About our Cause

The Grand Parade is a moment when Canadians step out to publicly honour aging friends and family, and to fundraise on behalf of the charities who support them.

Canada has entered uncharted territory – the 2016 Census revealed that for the first time, there are more people over age 65 than children 14 and under.

As a whole, older Canadians have never been healthier, or better off financially. Yet the big picture obscures the stark snapshots underneath.

In our society, growing older often robs people of status, a sense of being valued, and even self-respect.

We wonder - if I can’t contribute as I once did, or my mind is not as clear as once it was, or my personality seems to be muted, if awareness of my life story fades, what remains? Am I more than just a difficult obligation?

Yet tens of thousands of Canadians want something better for their aging family member or neighbour or friend. And hundreds of organizations pursue a different, richer vision of what it means to grow into senior status and beyond as a Canadian.

Because of them, and because of any aging person who needs some support to preserve a dignified, decent and emotionally healthy life, there is The Grand Parade.

The Grand Parade is a moment when Canadians step out to publicly honour aging friends and family, and to fundraise on behalf of the charities who support them.

We walk for our parents, dear aunt, favourite uncle, younger sister and great-grandparents.

We walk to shine the light of appreciation on those who go before us. We walk to celebrate their contribution, and to declare their place in our hearts.

We walk as people and organizations committed to serving when age begins to demand its due. In a time obsessed with the now and the new, we treasure the experience, wisdom and character of our elders.

We walk together, past obligation and duty, through concern and then care, all the way to dignity and respect. Proudly, publicly, we proclaim our commitment and love.

Learn more below

Aging Stats

By The Numbers

In 2017 McLeans magazine summarized the census data on aging succinctly in an article penned by Terra Coife. You can read the article online here. The results are telling:

Seniors now outnumber children in Canada.

Statistics Canada's 2016 census reported that there are now 5.9 million Canadian seniors 65 and older, compared to 5.8 million Canadians 14 and under - a jump of 20 per cent since 2011.

Canada is younger in the West

The census makes clear that Eastern Canada is "considerably older that in western provinces" although Ontario is split evenly between old and young.

There are more older women than older men

You likely already suspected this given our understanding of longevity but the fact is, there were 20 percent more women than men aged 65 or older. And, the older we get the more acutely that's reflected. In Canada there are two women for every man older than 85!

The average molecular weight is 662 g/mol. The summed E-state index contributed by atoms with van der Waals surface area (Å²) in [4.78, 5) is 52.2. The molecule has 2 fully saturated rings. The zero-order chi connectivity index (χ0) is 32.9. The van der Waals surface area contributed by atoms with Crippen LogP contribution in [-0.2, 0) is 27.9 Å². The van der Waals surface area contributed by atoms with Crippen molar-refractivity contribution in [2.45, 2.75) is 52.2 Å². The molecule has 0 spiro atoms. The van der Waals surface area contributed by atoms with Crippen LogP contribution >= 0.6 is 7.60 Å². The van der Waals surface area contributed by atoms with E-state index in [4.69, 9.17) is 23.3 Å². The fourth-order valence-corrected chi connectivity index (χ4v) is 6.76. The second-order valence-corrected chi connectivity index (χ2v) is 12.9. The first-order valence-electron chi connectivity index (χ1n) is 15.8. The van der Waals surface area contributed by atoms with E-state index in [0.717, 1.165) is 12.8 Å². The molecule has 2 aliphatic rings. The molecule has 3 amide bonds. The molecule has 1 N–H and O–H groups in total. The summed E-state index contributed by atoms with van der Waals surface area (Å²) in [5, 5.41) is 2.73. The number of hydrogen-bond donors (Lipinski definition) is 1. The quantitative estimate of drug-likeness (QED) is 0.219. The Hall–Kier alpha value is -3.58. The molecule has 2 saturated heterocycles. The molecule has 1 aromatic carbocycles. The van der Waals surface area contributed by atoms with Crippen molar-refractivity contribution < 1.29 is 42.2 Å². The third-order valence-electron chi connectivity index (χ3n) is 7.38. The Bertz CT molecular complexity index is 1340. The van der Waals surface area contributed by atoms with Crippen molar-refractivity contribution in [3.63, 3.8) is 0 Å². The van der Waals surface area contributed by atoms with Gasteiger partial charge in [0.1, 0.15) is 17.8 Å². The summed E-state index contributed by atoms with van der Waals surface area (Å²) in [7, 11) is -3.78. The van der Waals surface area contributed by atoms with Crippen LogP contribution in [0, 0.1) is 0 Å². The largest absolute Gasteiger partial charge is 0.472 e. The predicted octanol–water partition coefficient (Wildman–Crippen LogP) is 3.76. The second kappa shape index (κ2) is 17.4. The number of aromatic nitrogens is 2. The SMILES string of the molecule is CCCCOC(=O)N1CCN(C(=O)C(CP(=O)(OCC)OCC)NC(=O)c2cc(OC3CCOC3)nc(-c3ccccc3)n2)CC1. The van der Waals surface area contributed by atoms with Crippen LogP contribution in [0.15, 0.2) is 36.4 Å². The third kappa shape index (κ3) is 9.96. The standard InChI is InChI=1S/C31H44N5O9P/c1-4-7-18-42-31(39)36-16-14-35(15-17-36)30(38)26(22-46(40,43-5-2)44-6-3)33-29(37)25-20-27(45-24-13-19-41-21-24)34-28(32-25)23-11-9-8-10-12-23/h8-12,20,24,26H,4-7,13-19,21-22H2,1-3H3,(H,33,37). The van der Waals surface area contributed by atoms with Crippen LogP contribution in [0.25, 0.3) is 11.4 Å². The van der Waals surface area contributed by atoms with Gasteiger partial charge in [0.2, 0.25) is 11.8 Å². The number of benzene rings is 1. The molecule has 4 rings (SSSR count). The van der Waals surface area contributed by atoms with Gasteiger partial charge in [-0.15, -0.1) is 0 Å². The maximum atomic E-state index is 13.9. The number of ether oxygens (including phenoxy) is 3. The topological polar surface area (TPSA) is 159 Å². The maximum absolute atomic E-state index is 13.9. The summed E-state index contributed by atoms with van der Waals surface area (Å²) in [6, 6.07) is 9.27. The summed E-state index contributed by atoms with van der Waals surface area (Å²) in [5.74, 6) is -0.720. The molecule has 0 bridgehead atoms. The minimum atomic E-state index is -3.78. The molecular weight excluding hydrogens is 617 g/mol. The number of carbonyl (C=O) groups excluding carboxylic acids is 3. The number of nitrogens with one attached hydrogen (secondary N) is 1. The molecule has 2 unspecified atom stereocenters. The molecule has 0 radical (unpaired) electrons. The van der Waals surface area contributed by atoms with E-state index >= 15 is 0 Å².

If you think Canada is old...

Among the USA, Britian, France, Italy, Germany and Japan, Canada's seniors make up a lower share of the population than every country but the USA.

Canadian Senior Stats

Sourced from Canadian Government census reports



of population aged 65 plus

770,780 Canadians

aged 85 or older

85+ age group

grew 20% past 5 years)

247,000 Canadians

of 85 year olds live in collective dwellings such as nursing homes, love-term care and seniors residences.

8,230 Canadians

over the age of 100

Men to Women

There were nearly two women for every man aged 85 and older

2011 to 2016

Canada registered the largest increase in the proportion of seniors since Confederation.

"Given the reality of population aging in Canada, knowing more about the older population is important, notably because of increased needs for health care and other services. The population aged 85 and older contribute in many ways to society—for example, by sharing their wisdom, acting as role models and fostering family relationships across generations."

~ 2016 Census report

Aging Issues

Issues For Aging Canadians

At-a-glance summary of presenting issues for aging Canadians

  • Health we face a shortage of geriatricians and inadequate long-term or community care
  • Mobility getting from A to B is a challenge. We no longer are able to drive for health or other aging issues
  • Housing we require safe, available + affordable options for living independently.
  • Abuse our financial + social vulnerability is acute and we are vulnerable to abuse.
  • Care for some of us, our long-term care is taxing family capacity and resources.
  • Financial seniors debt is a growing concern among our peer group as well as inadequate resources till death.
  • Isolation the loss of our community and separation from peer group leaves us hidden, lonely and feeling forgotten or ignored.
  • Helpless the lack or loss of mobility, fatigue, and mental aging decreases our independence and leaves us precarious.
  • Boredom our quality of life is reduced to uninspired daily repetition which leaves us bored and wanting more.
Got questions about The Grand Parade?
info@thegrandparade.org / 1.877.743.3413